Mortality in young adult women is distributed as follows: first, breast cancer, which increased until the period 1994–1997 then decreased to 2.77 deaths per 100,000 women. The APC is 1.2% during the evaluation period, by contrast an Australian study reported a marked decrease in mortality due to breast cancer in this age group (APC: −2.9%) [2]. A recent meta-analysis established an association between obesity and mortality due to breast cancer in pre-menopausal women with a positive oestrogen receptor to the disease, which would be related to dietary habits acquired in the population of young adults [2]. There has been a downward trend in cervical cancer during the period evaluated and a modest decrease in mortality was calculated (APC: −0.09%). A decrease in mortality due to cervical cancer is expected in the coming years as the impact of vaccination becomes apparent, for example, in Australia there has been a large annual decline after it’s widespread use (APC: −6.8%) [2, 30].

Stomach cancer was the third cause of death by cancer in this age group, for the period 2010–2012 the standardised mortality for the age group was 1.3 deaths per 100,000 women, higher figures have been reported in other reports where the mortality for this neoplasia reached 4.9 per 100,000 women [1, 16]. The APC for this period for stomach cancer is 0.8%, other series show better indicators, for example a study of young Chinese adults found an APC of −1.1% [5]. The causes of mortality due to stomach cancer can be explained by an inadequate screening of young adults and diagnosis in advanced stages [3, 5]. The fourth cause is cancers of the brain and the nervous system (APC: 2.51%), the mortality rate of this neoplasia has remained stable during the last three decades [16], other series show a decline in mortality (APC: −4.6%) [4].

Non-Hodgkin’s Lymphoma is the fifth cause of mortality, with 0.39 deaths per 100,000 for the years 1990–1991 and reached 0.74 in the period 2010–2012 (APC: 2.42%). Even though the incidence of this neoplasia is increasing in the world, the mortality rates have declined since the 1980’s (APC: −4.5%) and it is expected that this trend will continue; this better outlook is due to better treatment regimes [7, 21].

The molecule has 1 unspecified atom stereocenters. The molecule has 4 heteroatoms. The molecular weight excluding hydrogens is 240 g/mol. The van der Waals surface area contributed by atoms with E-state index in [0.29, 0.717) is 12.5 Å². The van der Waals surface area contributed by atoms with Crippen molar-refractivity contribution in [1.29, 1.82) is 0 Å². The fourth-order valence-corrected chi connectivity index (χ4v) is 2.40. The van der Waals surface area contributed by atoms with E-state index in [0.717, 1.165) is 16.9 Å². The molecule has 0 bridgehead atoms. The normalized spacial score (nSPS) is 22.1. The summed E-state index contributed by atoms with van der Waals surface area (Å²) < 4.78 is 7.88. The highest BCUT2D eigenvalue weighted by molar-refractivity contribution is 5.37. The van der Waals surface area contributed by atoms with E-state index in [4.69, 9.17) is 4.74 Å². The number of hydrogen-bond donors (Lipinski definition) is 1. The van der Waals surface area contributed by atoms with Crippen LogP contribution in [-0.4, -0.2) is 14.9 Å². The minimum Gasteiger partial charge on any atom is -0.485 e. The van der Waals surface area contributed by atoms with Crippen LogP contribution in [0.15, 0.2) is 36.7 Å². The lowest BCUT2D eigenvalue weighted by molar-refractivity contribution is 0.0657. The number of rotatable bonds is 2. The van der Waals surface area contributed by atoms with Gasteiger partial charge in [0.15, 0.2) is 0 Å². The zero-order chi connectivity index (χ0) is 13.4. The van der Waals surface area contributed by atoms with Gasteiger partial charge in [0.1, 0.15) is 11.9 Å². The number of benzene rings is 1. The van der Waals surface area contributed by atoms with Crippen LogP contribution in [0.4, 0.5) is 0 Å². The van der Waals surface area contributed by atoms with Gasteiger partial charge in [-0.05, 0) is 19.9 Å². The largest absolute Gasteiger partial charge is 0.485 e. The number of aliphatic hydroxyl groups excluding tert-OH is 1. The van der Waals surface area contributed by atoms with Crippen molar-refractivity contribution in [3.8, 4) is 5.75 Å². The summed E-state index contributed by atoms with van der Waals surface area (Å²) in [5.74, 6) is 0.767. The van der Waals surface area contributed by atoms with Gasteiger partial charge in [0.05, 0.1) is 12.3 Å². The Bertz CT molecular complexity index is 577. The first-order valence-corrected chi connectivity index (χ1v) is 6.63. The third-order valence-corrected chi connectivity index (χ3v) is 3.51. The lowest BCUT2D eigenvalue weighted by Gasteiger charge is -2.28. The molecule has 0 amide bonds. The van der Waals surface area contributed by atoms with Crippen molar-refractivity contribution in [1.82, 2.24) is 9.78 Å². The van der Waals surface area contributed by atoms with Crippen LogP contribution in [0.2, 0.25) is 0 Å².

Limitations

This work is not free of limitations, typical of a secondary analysis of collected data. Furthermore, we should consider the parameters for mortality estimation proposed by the WHO in 2003, which indicate that the statistics from recorded mortality can be altered at any stage of their production: data collection and form filling, coding, data processing and subsequent calculations [32]. Mortality rates can also be influenced by migrations, delayed birth registration and change in the disease coding system (ICD), among others. According to WHO reporting, there is a high proportion of under-registration of deaths in Latin America. In this regard, Peru reported 46% under reporting in this publication; however, these results do not reflect the quality of the data collected and corroborated by the RCBPLM team, which are based on direct calculation of rates and not on estimates as proposed by the WHO for Latin America [32].


Conclusion

This is the first study to investigate the incidence rates or cancer mortality among young adults using a record based on the Peruvian population. Young adults represent a particular group, characterised by the low diagnostic suspicion, distribution and aggressiveness of the neoplasia that presents in them. Changes in the incidence and mortality trend for this age group were found, in relation to lifestyle changes, as well as improved coverage of detection of these neoplasias. We hope that this report can contribute to the design of new strategies that impact the early diagnosis, timely treatment and economic impact of cancer in Peruvian young adults.


Conflicts of interest

The authors declare that they have no conflicts of interest in the preparation and presentation of this work.


Funding

None.